2.5 million newborns die in the first 28-days of life every year. To provide high-quality, potentially life-saving newborn care, we must rapidly train more global healthcare workers to deliver high-quality care.
In a paper published this month in JMIR Mhealth Uhealth, the University of California San Francisco Preterm Birth Initiative and Global Strategies suggest that NoviGuide, a clinical decision support software designed by Global Strategies, has the potential to improve newborn healthcare in rural Uganda. Researchers, led by principal investigator Dr. Mary Muhindo, examined whether NoviGuide – which helps healthcare workers recognize and address common newborn conditions including prematurity, infection, respiratory distress and HIV exposure – could be seamlessly integrated into the labor and delivery ward of a busy Ugandan district hospital.
The study followed 19 nurse-midwives providing newborn care at Tororo District Hospital in Eastern Uganda. In rural Uganda, midwives are the sole newborn care providers, but they are understaffed, have high turnover and often lack newborn care skills. Under the direction of Dr. Muhindo, nurses and midwives primarily trained in the care of pregnant women and deliveries used NoviGuide to guide their care of newborns. After a brief training, the nurses were given access to NoviGuide on tablets and encouraged to use it in their newborn treatment.
Over a 12 month period, the midwives used NoviGuide frequently and consistently, completing 1,412 comprehensive assessments. Midwives reported very high levels of satisfaction with the software. All participants in the study strongly agreed that NoviGuide improved newborn care delivery and reduced mistakes in newborn care.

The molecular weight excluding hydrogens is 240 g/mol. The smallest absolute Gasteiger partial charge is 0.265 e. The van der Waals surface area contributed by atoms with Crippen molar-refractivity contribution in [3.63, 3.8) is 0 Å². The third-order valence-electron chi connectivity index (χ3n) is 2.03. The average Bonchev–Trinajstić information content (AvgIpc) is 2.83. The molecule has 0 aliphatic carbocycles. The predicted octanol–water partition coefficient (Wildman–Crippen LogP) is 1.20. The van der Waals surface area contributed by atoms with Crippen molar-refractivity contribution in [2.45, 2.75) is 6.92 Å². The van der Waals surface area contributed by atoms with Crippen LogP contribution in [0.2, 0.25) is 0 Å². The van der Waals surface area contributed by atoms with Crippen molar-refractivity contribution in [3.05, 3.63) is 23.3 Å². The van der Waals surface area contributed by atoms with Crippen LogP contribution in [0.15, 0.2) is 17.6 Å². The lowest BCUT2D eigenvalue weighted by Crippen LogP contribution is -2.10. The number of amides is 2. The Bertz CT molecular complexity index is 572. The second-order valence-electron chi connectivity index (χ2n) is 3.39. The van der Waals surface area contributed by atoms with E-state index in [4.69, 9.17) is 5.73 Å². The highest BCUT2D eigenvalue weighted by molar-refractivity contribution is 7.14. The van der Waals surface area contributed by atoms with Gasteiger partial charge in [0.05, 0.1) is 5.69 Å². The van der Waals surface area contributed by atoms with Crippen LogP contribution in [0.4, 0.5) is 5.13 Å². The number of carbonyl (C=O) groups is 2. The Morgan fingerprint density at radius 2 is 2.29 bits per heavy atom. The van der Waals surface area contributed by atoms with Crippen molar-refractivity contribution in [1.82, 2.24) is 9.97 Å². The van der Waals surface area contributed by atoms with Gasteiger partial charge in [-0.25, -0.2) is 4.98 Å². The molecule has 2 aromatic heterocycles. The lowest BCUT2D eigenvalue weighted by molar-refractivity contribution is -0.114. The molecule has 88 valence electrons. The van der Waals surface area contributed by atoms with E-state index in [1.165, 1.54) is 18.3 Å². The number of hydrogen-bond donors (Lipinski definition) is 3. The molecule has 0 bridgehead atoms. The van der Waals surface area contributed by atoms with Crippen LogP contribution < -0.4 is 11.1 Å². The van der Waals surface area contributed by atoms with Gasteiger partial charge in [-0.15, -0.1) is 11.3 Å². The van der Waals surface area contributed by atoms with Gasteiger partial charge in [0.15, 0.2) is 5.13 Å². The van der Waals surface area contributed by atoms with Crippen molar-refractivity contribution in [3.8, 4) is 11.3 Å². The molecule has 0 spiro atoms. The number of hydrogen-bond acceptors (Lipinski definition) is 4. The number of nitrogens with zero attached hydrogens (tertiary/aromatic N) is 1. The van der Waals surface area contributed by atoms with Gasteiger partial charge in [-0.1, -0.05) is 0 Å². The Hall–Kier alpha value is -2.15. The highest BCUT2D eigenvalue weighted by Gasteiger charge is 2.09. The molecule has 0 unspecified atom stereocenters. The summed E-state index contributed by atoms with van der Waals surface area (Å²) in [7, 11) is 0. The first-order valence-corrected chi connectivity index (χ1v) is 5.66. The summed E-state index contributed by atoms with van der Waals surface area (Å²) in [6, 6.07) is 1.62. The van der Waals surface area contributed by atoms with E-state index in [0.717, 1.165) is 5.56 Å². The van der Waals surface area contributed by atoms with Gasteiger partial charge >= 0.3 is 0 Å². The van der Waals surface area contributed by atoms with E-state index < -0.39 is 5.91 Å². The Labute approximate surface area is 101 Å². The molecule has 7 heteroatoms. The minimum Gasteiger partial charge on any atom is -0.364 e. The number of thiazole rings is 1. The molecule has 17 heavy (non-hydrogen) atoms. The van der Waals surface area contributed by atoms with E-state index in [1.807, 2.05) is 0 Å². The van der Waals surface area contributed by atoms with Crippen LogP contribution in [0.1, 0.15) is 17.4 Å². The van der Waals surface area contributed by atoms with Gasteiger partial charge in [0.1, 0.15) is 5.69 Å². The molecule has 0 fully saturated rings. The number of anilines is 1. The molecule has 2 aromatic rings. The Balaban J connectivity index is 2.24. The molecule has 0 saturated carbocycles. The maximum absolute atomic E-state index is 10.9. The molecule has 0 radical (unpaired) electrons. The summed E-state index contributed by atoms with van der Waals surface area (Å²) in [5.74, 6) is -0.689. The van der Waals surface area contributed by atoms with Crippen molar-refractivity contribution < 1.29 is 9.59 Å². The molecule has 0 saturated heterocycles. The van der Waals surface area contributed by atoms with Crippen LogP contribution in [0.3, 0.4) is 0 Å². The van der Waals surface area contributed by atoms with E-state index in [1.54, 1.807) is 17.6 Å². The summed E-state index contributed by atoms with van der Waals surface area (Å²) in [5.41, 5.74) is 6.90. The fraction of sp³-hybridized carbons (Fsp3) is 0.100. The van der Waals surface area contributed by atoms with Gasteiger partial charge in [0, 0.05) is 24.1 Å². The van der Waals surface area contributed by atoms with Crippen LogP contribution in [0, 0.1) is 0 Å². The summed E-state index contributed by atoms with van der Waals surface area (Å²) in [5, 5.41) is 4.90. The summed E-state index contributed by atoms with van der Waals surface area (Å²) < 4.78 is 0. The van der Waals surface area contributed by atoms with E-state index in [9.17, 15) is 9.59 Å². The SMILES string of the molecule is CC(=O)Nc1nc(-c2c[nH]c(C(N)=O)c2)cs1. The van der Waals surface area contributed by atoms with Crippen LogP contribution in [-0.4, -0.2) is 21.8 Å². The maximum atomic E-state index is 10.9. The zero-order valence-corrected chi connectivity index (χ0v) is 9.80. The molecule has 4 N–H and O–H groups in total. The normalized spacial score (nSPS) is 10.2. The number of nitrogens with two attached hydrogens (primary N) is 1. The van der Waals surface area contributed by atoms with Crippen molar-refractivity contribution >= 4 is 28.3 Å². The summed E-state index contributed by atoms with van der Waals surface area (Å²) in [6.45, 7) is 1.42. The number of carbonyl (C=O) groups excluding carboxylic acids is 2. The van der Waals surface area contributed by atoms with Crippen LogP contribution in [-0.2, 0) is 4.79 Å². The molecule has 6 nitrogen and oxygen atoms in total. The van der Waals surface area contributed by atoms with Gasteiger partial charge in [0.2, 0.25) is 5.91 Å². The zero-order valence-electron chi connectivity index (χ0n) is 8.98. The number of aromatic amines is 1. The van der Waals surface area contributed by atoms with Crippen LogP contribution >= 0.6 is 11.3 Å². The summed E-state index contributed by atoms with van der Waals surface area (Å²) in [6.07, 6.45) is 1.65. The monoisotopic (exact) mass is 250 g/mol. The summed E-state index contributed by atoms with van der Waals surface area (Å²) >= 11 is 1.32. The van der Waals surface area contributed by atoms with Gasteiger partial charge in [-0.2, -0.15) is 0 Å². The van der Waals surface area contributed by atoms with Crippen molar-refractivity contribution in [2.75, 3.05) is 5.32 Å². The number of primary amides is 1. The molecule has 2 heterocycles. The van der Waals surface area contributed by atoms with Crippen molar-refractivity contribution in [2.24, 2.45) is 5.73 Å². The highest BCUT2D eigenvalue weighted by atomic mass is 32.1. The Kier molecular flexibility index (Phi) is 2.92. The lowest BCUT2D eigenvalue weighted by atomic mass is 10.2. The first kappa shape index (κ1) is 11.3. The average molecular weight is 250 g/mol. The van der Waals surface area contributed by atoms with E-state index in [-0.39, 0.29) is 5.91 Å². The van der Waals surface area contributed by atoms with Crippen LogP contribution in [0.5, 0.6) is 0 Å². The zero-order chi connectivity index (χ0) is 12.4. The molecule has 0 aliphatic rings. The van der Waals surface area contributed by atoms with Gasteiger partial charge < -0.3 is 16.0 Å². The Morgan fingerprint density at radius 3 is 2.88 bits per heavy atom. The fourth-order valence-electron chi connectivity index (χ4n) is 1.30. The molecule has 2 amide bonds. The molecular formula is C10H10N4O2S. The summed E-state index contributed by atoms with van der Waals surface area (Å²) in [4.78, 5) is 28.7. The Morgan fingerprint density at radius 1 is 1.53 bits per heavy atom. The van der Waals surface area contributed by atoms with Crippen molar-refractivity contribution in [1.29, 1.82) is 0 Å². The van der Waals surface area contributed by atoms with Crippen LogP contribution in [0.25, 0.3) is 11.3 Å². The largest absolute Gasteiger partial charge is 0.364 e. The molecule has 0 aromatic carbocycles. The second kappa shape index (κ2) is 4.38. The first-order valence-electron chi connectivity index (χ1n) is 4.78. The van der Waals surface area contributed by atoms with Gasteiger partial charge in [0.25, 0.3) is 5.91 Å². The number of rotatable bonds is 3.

“In rural Uganda, where I work, midwives are the sole newborn care providers and yet they are understaffed, have high turnover and lack newborn care skills,” says Dr. Muhindo. “In our study, we observed midwives using NoviGuide seamlessly during their daily care of newborns reporting that NoviGuide simplified their work, saved time and prevented mistakes. The midwives provided timely and appropriate care and their knowledge and confidence improved simply by using NoviGuide. I believe NoviGuide has the potential to improve facility-based care of newborns in settings like mine.”
Following these encouraging results, researchers are now evaluating how to expand the use of NoviGuide using local trainers.
For the full paper in JMIR mHealth and uHealth: